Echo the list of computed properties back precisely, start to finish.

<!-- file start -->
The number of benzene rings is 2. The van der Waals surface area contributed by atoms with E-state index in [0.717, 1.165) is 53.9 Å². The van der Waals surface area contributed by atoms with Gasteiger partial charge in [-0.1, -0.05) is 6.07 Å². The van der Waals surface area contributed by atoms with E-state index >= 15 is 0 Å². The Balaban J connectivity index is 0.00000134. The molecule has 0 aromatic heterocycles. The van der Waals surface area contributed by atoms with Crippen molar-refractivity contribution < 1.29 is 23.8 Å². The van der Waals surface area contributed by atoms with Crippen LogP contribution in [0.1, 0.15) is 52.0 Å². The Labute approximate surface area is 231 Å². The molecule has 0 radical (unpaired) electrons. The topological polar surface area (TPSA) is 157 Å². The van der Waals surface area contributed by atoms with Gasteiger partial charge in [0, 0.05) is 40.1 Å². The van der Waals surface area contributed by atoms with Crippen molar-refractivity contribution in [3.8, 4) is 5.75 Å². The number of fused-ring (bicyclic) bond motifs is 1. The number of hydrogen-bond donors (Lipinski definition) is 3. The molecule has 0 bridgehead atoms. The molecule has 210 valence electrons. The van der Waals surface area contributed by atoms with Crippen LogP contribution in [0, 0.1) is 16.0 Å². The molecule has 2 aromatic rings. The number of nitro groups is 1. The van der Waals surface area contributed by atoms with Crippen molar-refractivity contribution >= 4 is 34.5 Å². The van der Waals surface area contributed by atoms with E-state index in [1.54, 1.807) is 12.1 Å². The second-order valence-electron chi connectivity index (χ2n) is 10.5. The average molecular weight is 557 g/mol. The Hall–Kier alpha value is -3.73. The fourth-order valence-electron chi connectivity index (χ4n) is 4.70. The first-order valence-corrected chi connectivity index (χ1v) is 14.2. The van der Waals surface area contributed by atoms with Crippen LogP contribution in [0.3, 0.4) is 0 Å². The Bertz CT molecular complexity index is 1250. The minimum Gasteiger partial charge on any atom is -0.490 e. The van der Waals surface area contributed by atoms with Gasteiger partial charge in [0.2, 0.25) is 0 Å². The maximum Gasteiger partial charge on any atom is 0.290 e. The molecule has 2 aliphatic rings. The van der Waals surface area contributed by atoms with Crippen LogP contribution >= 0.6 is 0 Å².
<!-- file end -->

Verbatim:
The number of benzene rings is 2. The van der Waals surface area contributed by atoms with E-state index in [0.717, 1.165) is 53.9 Å². The van der Waals surface area contributed by atoms with Gasteiger partial charge in [-0.1, -0.05) is 6.07 Å². The van der Waals surface area contributed by atoms with E-state index >= 15 is 0 Å². The Balaban J connectivity index is 0.00000134. The molecule has 0 aromatic heterocycles. The van der Waals surface area contributed by atoms with Crippen molar-refractivity contribution < 1.29 is 23.8 Å². The van der Waals surface area contributed by atoms with Crippen LogP contribution in [0.1, 0.15) is 52.0 Å². The Labute approximate surface area is 231 Å². The molecule has 0 radical (unpaired) electrons. The topological polar surface area (TPSA) is 157 Å². The van der Waals surface area contributed by atoms with Gasteiger partial charge in [0, 0.05) is 40.1 Å². The van der Waals surface area contributed by atoms with Crippen molar-refractivity contribution in [3.8, 4) is 5.75 Å². The number of fused-ring (bicyclic) bond motifs is 1. The number of hydrogen-bond donors (Lipinski definition) is 3. The molecule has 0 bridgehead atoms. The molecule has 210 valence electrons. The van der Waals surface area contributed by atoms with Crippen LogP contribution in [0, 0.1) is 16.0 Å². The molecule has 2 aromatic rings. The number of nitro groups is 1. The van der Waals surface area contributed by atoms with Crippen molar-refractivity contribution >= 4 is 34.5 Å². The van der Waals surface area contributed by atoms with E-state index in [1.54, 1.807) is 12.1 Å². The second-order valence-electron chi connectivity index (χ2n) is 10.5. The average molecular weight is 557 g/mol. The Hall–Kier alpha value is -3.73. The fourth-order valence-electron chi connectivity index (χ4n) is 4.70. The first-order valence-corrected chi connectivity index (χ1v) is 14.2. The van der Waals surface area contributed by atoms with Crippen LogP contribution in [0.3, 0.4) is 0 Å². The Bertz CT molecular complexity index is 1250. The minimum Gasteiger partial charge on any atom is -0.490 e. The van der Waals surface area contributed by atoms with Gasteiger partial charge in [0.2, 0.25) is 0 Å². The maximum Gasteiger partial charge on any atom is 0.290 e. The molecule has 2 aliphatic rings. The van der Waals surface area contributed by atoms with Crippen LogP contribution >= 0.6 is 0 Å².